Lifestyle Articles

Under Eating, Over Training Syndrome Part 1

Under Eating, Over Training Syndrome Part 1

Training like an athlete, eating like a catwalk model.

One of the biggest challenges I face these days is addressing the effects of chronic dieting on the health of my clients, mostly female clients. Years of body image issues and being told conflicting nutrition guidance such as low fat this and low carb that leaves them not only confused, but struggling to ever get results.

The typical client comes to me struggling in these areas:

  • Inability to lose weight, no matter how much they train or what diet they go on
  • Low/irregular energy
  • Reduced health of their skin, hair and nails
  • Increased hormonal symptoms perhaps increased menopausal symptoms of increased PMS type symptoms
  • Constipation or other IBS type symptoms
  • Hypersensitivities to certain foods
  • Lowered body temperature

In recent years we have also seen the emergence of many females training like athletes but yet eating like catwalk models. The emergence of high volume strength training sessions like Crossfit and German body comp style training I think has been a blessing for many females, however if you are going to train like an athlete you need to eat like one too!

I have been fortunate enough this year to work with one of the UK’s top female athletes, who has gone on to win two commonwealth games medals and just recently a gold and a silver at the European Championships. The training volume used by this athlete is often less than what I see many female clients are doing, who are also holding down a stressful job and juggling the demands of a family at the same time.

The long-term success of our training and body composition results are dictated by the health of the body on a cellular level. Remembering that all of our cells are made up of and function because of vitamins, minerals, amino acids (proteins), fatty acids (fats) and fuel well off glucose (carbs, especially with high volume strength training) is crucial. They can also be negatively affected by excess circulating free radicals, toxins or excess acidity, all something that our cells are exposed to at a higher level when training volume increases.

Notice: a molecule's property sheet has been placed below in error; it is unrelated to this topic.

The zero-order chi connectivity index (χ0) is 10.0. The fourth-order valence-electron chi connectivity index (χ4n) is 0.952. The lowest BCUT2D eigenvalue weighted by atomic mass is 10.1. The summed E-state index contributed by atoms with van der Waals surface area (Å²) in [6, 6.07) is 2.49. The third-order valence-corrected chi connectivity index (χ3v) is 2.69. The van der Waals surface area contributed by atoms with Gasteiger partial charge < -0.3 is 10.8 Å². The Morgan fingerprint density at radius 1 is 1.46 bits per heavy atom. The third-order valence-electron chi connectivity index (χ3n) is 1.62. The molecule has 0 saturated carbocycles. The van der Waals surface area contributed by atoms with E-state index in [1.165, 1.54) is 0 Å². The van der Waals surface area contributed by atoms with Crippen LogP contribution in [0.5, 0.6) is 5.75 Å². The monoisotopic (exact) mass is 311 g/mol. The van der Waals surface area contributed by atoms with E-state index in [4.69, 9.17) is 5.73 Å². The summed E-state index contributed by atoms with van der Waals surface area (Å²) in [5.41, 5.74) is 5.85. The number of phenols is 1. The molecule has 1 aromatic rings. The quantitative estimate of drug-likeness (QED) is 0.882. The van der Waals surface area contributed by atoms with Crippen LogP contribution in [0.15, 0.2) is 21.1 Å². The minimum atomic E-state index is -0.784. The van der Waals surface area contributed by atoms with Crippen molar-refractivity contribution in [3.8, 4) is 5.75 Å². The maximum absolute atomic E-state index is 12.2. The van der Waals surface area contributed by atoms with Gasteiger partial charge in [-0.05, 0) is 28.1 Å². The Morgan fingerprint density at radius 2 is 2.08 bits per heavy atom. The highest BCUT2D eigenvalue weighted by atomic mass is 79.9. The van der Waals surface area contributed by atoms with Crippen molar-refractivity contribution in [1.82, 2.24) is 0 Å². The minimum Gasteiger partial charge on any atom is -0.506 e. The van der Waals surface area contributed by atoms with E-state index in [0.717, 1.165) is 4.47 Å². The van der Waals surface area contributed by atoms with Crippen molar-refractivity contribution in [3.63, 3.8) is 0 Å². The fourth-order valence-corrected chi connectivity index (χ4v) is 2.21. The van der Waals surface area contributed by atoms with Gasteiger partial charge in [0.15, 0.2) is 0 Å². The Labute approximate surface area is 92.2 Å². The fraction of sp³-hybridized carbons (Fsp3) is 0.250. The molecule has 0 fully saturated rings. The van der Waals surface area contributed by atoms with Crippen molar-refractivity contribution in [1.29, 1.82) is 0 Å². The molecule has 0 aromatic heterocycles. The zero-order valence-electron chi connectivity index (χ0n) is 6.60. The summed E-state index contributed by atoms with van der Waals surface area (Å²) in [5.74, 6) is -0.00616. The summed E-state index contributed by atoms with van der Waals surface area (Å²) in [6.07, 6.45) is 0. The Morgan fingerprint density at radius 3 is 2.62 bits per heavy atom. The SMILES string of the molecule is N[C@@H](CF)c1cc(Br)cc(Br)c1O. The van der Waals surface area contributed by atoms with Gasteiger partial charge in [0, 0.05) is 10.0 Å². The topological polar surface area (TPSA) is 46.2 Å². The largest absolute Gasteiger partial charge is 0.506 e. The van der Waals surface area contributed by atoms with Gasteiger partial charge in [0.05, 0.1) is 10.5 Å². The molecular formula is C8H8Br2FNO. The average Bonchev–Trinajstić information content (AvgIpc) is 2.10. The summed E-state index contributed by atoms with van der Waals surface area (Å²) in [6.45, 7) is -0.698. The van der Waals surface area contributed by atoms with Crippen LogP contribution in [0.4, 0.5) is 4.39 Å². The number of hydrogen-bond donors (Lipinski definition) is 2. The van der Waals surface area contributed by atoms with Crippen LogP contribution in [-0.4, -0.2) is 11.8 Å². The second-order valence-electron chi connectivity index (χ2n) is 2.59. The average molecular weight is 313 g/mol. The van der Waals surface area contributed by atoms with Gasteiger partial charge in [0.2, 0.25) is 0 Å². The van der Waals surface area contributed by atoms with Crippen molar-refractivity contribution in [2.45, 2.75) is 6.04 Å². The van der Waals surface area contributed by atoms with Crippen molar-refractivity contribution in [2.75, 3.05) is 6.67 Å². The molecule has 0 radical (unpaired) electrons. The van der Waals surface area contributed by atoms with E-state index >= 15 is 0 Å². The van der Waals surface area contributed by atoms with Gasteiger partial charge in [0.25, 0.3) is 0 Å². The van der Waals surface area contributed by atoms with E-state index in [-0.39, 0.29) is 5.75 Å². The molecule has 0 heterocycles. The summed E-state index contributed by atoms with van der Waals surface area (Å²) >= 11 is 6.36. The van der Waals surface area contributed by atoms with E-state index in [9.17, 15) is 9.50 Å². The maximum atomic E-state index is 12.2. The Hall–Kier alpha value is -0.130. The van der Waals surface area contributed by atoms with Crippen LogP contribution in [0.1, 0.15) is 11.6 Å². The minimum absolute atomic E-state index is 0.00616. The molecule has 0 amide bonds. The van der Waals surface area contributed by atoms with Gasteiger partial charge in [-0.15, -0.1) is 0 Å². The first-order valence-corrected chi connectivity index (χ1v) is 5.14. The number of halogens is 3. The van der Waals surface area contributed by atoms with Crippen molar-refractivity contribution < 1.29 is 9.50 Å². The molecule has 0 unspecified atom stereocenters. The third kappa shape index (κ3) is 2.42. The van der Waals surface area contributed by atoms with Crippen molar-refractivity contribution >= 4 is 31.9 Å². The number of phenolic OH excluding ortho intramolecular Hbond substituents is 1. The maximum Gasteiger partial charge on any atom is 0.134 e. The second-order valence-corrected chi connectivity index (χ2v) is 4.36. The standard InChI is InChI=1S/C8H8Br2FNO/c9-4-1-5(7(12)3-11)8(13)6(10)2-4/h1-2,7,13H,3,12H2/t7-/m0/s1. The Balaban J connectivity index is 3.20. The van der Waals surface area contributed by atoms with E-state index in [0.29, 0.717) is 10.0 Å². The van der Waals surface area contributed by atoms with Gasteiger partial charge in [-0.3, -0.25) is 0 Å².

Ultimately the combination of high volume training and low volume eating will lead to nutritional insufficiencies, which can then impact on the function of every cell in the body. Not only that but high volume training will raise stress hormones, just like low calorie diets, low carb diets, fasting and skipping meals.

Our body is not designed to be in this chronic state of stress, and the accumulative effect of years or sometimes even just months of dieting and training can cause a host of health issues and symptoms.

In the short term high volume training and lower calorie or carb eating seems to have its benefits (if looking at it purely from a fat/weight loss point of view), however chronic use of this will leave the body more and more depleted, making it harder for our cells to function and thus our organs to do what they are meant to do. Over time this might lead to reductions in hormones that are crucial for the goal of fat loss such as thyroid hormones and sex hormones (estrogen, progesterone, testosterone). Nutritional insufficiencies will also make the body less efficient at utilising the energy you intake from food.

In the next part I will talk about the common dysfunctions I see caused by chronic calorie or macro restriction and / or excess training volume to nutritional intake.

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Tags: Training Article, Nutrition

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